- Strangely when I was checking my bags to leave Windhoek they asked the expected questions about my ammo: number of rounds brought, number of rounds leaving, etc. Then they asked if I had any empty cases, which I did (all of them). I had read elsewhere that some countries make you show all your empties to prove you haven't left behind any live ammo. Anyway, I said yes and they told me that I could not leave with empty cases. So I had to open my ammo case and discard my EMPTY cases. Seems strange!

- I was concerned about ticks being an issue. I pre-treated my clothes and took plenty of deet with me. I didn't see a single tick the whole trip. Not even on any of the animals taken, including the eland which would normally have them. I'm not saying they aren't there, but I have found more ticks crawling on me here in Ohio since being home than I did on safari. Mosquitoes were also not an issue at all, but this is the dry season in the dry area of Namibia so this is certainly not always going to be the case.

- Take a journal and take notes AS SOON AS YOU CAN following your hunts, at least daily if not twice a day. You will do and see so much that it will quickly get jumbled in your memory if you don't write it down. Also take tons of pictures!

- Preaching to the choir here, but an African safari is probably the best bang for your buck you can find in today's world. The number of opportunities you will have on a wide variety of game is unmatched. You only pay for what you take and the first class treatment you get in camp is a downright bargain! Go early and go often!!!


The hill behind the Kowas camp lights up red with the coming sunset.


Looking west from the Kowas camp.


Classrooms at the local school.



Our two kudu bulls and my eland drying after coming out of the salt.

Standing by our individual kudu trophies. Jeremiah's measured 2" longer than mine if my memory is correct. Mine measured 54".


My two oryx, bull on the left and cow on the right, 40" and 39.5" respectively.

Namibia 2024c-27s.jpg

A final hill top sunset.


Last night around the camp fire.

Namibia 2024c-29s.jpg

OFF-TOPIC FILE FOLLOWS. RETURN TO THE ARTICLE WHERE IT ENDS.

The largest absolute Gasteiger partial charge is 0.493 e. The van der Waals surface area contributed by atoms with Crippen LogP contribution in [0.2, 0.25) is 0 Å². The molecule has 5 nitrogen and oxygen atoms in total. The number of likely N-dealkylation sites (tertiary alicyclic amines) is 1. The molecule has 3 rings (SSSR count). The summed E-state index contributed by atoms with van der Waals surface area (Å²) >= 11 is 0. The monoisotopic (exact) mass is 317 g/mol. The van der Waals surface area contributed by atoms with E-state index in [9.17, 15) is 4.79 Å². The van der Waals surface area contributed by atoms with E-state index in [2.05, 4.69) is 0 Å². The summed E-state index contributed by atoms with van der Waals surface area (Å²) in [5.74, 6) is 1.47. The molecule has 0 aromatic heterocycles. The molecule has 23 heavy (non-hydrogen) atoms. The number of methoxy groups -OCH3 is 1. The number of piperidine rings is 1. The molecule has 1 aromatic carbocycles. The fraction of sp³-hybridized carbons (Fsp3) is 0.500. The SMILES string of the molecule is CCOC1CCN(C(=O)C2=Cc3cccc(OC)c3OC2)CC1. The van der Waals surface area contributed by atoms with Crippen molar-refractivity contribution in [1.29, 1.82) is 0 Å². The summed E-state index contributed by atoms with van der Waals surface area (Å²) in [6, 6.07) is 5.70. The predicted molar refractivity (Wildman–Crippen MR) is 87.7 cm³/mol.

The Kowas team!!! Can't wait to get back...
Great report, and congratulations on a wonderful hunt! My first safari was with Kowas in 2015, and they put on a fantastic experience!
Great report, and congratulations on a wonderful hunt! My first safari was with Kowas in 2015, and they put on a fantastic experience!
Thanks! I see you are in Jacksonville. I've lived there more than anyplace else during the last 30 years (Navy). We were in Hidden Hills on the north end of Monument Rd for many years and then lived on Mayport base for my last tour there.
Congrats for a great hunt.

And thanks for your report and very good pics !
Last edited:
Thanks! I see you are in Jacksonville. I've lived there more than anyplace else during the last 30 years (Navy). We were in Hidden Hills on the north end of Monument Rd for many years and then lived on Mayport base for my last tour there.
Small world - I am in Mandarin. Are you still in the area?
Small world - I am in Mandarin. Are you still in the area?
No, I'm in Ohio now (yes there are Navy jobs here) but we'll be back down to visit old friends in July. We may be there for the Gate River Run next March too.

Forum statistics

Latest member



Latest posts

Latest profile posts

I am game for a meat and eat. My attempt at humor.
rigby 416 wrote on rifletuner's profile.
Come from cz like that.
John A Flaws wrote on Horbs's profile.
500 schuler magazine.jpg
500 schuler bore.jpg
500 and 425 rifles.jpg
500 and 425 magaizne.jpg
cwpayton wrote on Goat416's profile.
Goat416 welcome to the forum ,youve got some great pics and Im sure trophy's
ghay wrote on professor's profile.
Would you consider selling just the Barnes 235's and 250g TTSX's?